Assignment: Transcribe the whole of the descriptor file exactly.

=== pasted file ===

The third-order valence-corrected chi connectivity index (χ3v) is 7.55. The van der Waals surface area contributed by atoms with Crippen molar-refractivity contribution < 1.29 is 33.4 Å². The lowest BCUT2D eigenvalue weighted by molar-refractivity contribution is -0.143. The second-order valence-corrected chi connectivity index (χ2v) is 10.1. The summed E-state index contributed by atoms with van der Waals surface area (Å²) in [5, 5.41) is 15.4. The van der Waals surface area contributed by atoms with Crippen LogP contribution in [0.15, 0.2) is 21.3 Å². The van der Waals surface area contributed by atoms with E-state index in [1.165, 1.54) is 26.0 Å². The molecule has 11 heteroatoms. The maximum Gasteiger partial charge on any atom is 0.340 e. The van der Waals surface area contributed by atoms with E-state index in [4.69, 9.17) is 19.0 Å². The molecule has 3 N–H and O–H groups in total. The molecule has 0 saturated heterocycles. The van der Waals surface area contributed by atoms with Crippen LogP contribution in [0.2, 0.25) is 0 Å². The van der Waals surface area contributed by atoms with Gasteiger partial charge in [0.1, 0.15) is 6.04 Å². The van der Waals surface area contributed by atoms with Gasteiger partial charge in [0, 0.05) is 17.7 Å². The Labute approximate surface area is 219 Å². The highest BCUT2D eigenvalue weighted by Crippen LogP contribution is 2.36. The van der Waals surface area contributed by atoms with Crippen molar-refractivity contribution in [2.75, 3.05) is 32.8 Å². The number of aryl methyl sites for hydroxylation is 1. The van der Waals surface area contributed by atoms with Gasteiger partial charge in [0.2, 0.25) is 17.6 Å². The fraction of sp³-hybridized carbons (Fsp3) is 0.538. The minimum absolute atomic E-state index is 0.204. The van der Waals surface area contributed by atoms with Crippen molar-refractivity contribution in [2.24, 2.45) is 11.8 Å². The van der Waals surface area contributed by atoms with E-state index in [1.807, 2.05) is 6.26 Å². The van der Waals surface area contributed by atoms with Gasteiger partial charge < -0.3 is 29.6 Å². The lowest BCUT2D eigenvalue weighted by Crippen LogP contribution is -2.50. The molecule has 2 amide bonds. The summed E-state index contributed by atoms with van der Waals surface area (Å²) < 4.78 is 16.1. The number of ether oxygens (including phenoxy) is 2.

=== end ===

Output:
The third-order valence-corrected chi connectivity index (χ3v) is 7.55. The van der Waals surface area contributed by atoms with Crippen molar-refractivity contribution < 1.29 is 33.4 Å². The lowest BCUT2D eigenvalue weighted by molar-refractivity contribution is -0.143. The second-order valence-corrected chi connectivity index (χ2v) is 10.1. The summed E-state index contributed by atoms with van der Waals surface area (Å²) in [5, 5.41) is 15.4. The van der Waals surface area contributed by atoms with Crippen LogP contribution in [0.15, 0.2) is 21.3 Å². The van der Waals surface area contributed by atoms with E-state index in [1.165, 1.54) is 26.0 Å². The molecule has 11 heteroatoms. The maximum Gasteiger partial charge on any atom is 0.340 e. The van der Waals surface area contributed by atoms with E-state index in [4.69, 9.17) is 19.0 Å². The molecule has 3 N–H and O–H groups in total. The molecule has 0 saturated heterocycles. The van der Waals surface area contributed by atoms with Crippen LogP contribution in [0.2, 0.25) is 0 Å². The van der Waals surface area contributed by atoms with Gasteiger partial charge in [0.1, 0.15) is 6.04 Å². The van der Waals surface area contributed by atoms with Gasteiger partial charge in [0, 0.05) is 17.7 Å². The Labute approximate surface area is 219 Å². The highest BCUT2D eigenvalue weighted by Crippen LogP contribution is 2.36. The van der Waals surface area contributed by atoms with Crippen molar-refractivity contribution in [2.75, 3.05) is 32.8 Å². The number of aryl methyl sites for hydroxylation is 1. The van der Waals surface area contributed by atoms with Gasteiger partial charge in [0.2, 0.25) is 17.6 Å². The fraction of sp³-hybridized carbons (Fsp3) is 0.538. The minimum absolute atomic E-state index is 0.204. The van der Waals surface area contributed by atoms with Crippen molar-refractivity contribution in [2.24, 2.45) is 11.8 Å². The van der Waals surface area contributed by atoms with E-state index in [1.807, 2.05) is 6.26 Å². The van der Waals surface area contributed by atoms with Gasteiger partial charge < -0.3 is 29.6 Å². The lowest BCUT2D eigenvalue weighted by Crippen LogP contribution is -2.50. The molecule has 2 amide bonds. The summed E-state index contributed by atoms with van der Waals surface area (Å²) < 4.78 is 16.1. The number of ether oxygens (including phenoxy) is 2.